I believe the day is coming where there will be more electric vehicles on the road than gasoline engine vehicles. Switching from gasoline to electric vehicles will decrease our oil consumption thereby lowering our dependence on foreign oil. The less oil we import, the less power we are giving to rouge states like Venezuela or Iran.

Don't get me wrong, there are still hurdles to overcome (battery technology, manufacturing costs, etc). But that day is coming.

What does Cracker Barrel have to do with this?  Cracker Barrel has the ability to address two of the major limitations of electric vehicles, travel range and refueling time. They can do this by installing public charging stations at each on their locations.

If you have ever travelled this great country via interstate highway, you may have noticed that Cracker Barrels are all located on interstates and are spaced less than 4 hours apart. I learned this years ago when, working as a field service engineer, I often drove alone 8 to 12 hours, to get to a job. At the time there was no XM or Sirius radio so once you got away from a major city your listening options were limited. Someone turned me on to Books on Tape. In 3-4 hours you could have a condensed version of a book read to you by a B level star. Not my first choice for entertainment, but it made the traveling easier.

Cracker Barrel was very clever and would rent you these books on tape. I would pick one up, listen to it and by the time I was done (3-4 hours) would be coming up on the next Cracker Barrel. 15 years ago I could easily navigate from Raleigh to Muscle Shoals or Paducah, bouncing from Cracker Barrel to Cracker Barrel.

One of the major limitations of electric vehicles is range. With current battery technology you can only travel for a few hours before needing to charge the batteries. This makes them practical for local travel, but not so practical for road trips. If each Cracker Barrel installed charging stations, we would have a network of charging stations every 150 to 200 miles along our interstates. This would make road tripping in EV's possible.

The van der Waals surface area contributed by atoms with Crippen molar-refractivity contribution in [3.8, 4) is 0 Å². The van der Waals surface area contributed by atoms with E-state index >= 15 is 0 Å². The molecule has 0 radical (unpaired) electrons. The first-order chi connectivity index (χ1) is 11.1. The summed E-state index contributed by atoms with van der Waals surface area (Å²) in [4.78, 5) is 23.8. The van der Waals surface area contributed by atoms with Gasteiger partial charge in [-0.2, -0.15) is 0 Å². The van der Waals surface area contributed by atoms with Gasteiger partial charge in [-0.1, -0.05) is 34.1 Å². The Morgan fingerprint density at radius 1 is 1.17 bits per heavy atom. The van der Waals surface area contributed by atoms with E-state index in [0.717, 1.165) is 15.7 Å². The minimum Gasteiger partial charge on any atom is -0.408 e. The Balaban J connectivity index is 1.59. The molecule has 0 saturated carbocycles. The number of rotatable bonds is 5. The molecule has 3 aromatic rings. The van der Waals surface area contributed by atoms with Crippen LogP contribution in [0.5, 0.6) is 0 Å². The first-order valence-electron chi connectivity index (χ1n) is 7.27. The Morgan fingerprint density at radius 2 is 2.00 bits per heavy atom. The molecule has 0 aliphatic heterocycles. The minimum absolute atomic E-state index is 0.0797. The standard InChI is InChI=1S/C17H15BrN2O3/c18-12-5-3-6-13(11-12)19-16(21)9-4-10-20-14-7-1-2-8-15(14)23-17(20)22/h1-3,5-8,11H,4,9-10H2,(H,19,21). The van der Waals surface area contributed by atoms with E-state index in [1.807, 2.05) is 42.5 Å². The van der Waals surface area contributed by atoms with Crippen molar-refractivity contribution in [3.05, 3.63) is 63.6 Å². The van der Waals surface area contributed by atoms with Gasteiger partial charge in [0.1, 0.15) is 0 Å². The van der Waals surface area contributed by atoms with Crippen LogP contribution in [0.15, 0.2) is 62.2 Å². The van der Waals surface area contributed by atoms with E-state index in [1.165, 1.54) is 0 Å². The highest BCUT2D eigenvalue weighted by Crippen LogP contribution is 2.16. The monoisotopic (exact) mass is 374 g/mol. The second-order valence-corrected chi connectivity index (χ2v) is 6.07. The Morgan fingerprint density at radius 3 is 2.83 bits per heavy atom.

Another limitation of electric vehicles is charging time. As drivers of gasoline engine vehicles, we are used to being able to pull into a gas station, fill up our tank and pay before the song that was playing when we pulled into the station ends. Say 3 minutes start to finish.

The best available chargers take 10 to 15 minutes to recharge the batteries in an electric car. That amount of time will take some getting used to. No one that I know will want to stand next to their car in a charging station for 15 minutes waiting for it to charge. But they may like to wander around an old timey Country Store, looking at rocking chairs, stick candy and John Deere paraphernalia. Or better yet, sit down and enjoy the awesomeness that is Grandpa's Country Breakfast, which includes Two Eggs cooked to order with Grits and your choice of Fried Apples or Hashbrown Casserole and Chicken Fried Chicken or Country Fried Steak.

I like solutions that are win - win. This is one of those. Our nation breaks it's dependence on foreign oil, Cracker Barrel gets a whole new set of customers and we all get Country Fried Steak.